Crown Hair Transplant Design

This audio podcast has been transcribed using an automated service. Please forgive any typographic errors or other transcription flaws.

This podcast is on crown restoration or crown hair transplant. The crown is an area that is a bit confusing because people talk about it in different ways. It is also known as the Vertex. The way I describe it, as it sits on the vertical plane of the scalp. It’s the circle, the area on the backside, that empty area looks bad. It obviously extends into the posterior mid scalp and also descends downward. The goal of this podcast really is not to cover all the details because you’ve seen some of my lectures extend 30 to 60 minutes. I’ve written a whole textbook where I have a chapter dedicated talk about crown restoration. So it’s too far beyond this. So the thing that I want you to know about crown restoration is that I don’t perform it for someone too young, because I’m worried about that crown opening up.

And also what I’ve got to do is think about it as a supply and demand issue of how to create the best results in the long end and co provide enough density and coverage there. The problem with density and coverage in the crown is that since it’s on the vertical scalp, you’re looking directly on the bald scalp. So it’s harder to create visual density than the front of the scalp. The second problem with the crown is that it’s world it’s opened up as a circle. So the graft splay open and doesn’t rest in the same direction. So they’re actually fan open so that you can see the bald scalp more easily. So this is a struggle to create enough visual density on the backside of the scalp. So someone feels as if it looks dense enough. The third problem with the crown it’s the idea that I’ve talked about in a podcast called PI R squared, which is the surface area of a circle.

And, you know, the crown is a circle. So if you double the radius, you actually quadrupled the number of grafts that are needed. So what seems like a medium sized crown, once it expands a little bit, takes a lot more grafts to be placed in there. The other concern I have is how that crown is going to look. If the crown expands will look natural, will I have enough grafts to cover it? If your crown continues to expand. So I’m looking at not only addressing your current problem, but also, making sure that we don’t get into a situation down the years. Of course, there’s no crystal ball. There’s always a risk, but down the line of how I can get the best longevity on this. And if it does open up, what can I do to minimize it not looking right? So a colleague of mine in Houston actually advocates the opposite of what I, say he wants to keep the center of the crown relatively open and not too dense cause he’s worried is going to look unnatural. If it’s too dense in the middle, he likes to put the grafts and the perimeter on the outside portion. There are several problems with this, in my opinion. Number one is that if you, the grafts and the perimeter way in the edge, it doesn’t give you visual power. It gives you very little power. Number two is you’re placing grafts around the perimeter, which is, it takes so many more grafts around the perimeter then in the center to create visual density. So now you’re having this dense area way out laterally. Now the third problem is if that area does open up, you have this dense outer portion and then followed by a non dense outer portion beyond that, where it’s receding, that doesn’t look natural either. So I have a whole different philosophy about this, which is you need to leverage every single graft you place on the crown for maximum outcomes.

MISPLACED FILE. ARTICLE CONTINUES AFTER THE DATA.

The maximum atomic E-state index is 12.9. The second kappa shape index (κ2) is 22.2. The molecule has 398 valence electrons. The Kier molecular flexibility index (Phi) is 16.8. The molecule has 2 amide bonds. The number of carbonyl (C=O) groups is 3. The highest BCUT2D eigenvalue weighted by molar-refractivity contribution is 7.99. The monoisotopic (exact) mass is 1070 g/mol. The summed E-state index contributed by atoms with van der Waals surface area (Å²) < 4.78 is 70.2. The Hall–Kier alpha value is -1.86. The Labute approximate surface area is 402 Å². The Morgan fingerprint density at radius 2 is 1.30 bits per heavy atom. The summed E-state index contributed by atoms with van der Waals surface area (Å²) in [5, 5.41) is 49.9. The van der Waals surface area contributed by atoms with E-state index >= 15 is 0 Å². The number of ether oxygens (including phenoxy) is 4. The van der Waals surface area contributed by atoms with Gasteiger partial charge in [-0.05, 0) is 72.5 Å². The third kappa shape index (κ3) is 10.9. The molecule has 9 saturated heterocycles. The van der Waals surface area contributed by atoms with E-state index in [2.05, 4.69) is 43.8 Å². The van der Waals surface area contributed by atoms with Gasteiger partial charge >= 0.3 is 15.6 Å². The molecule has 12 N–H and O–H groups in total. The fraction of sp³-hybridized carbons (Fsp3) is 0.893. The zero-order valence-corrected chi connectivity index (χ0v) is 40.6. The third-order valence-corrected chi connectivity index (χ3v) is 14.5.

So how do you do this? First? We talk about the cascade effect. And that’s another podcast I talked about, which is, if you think about a graft in the middle of the crown, as that graft travels outward, it creates a much better visual density because it covers from the middle of the crown all the way to the edge. And if you place a graft only on the edge of the crown, it’s only covering just the edge and beyond. So much less traveled this. And so the impact per graft is not as effective. And that’s an important thing. There’s also a lot of subtleties in terms of how to place the center of the world. That’s very hard to describe in a podcast, look at my lectures to talk about how I design a whorl based on the way that you comb your hair depending on the maximum bald.

This is there’s so many factors there. And also the other thing is when the crown is in a whorl, you want the grafts to actually stick out. Because that way you can dense pack these grafts, where they’re in a whorl, because otherwise with the whorl, as you make those sites to place the grafts into, and they’re very low angled, you don’t create the lift on the backside, but also those grafts compete with one another where you can’t dense pack them. Now, all these things are very hard to describe in a podcast, especially to someone that’s new to this whole idea, but part of this podcast and the short five, six, seven minutes of discussion is to talk to you about the complexity of design and design is King, especially when you’re dealing with a numbers game of trying to make something as good as possible. You want to have the best results per graft that’s placed. So I try to take every graft and leverage in a way for maximum outcomes and also think about long-term safety.


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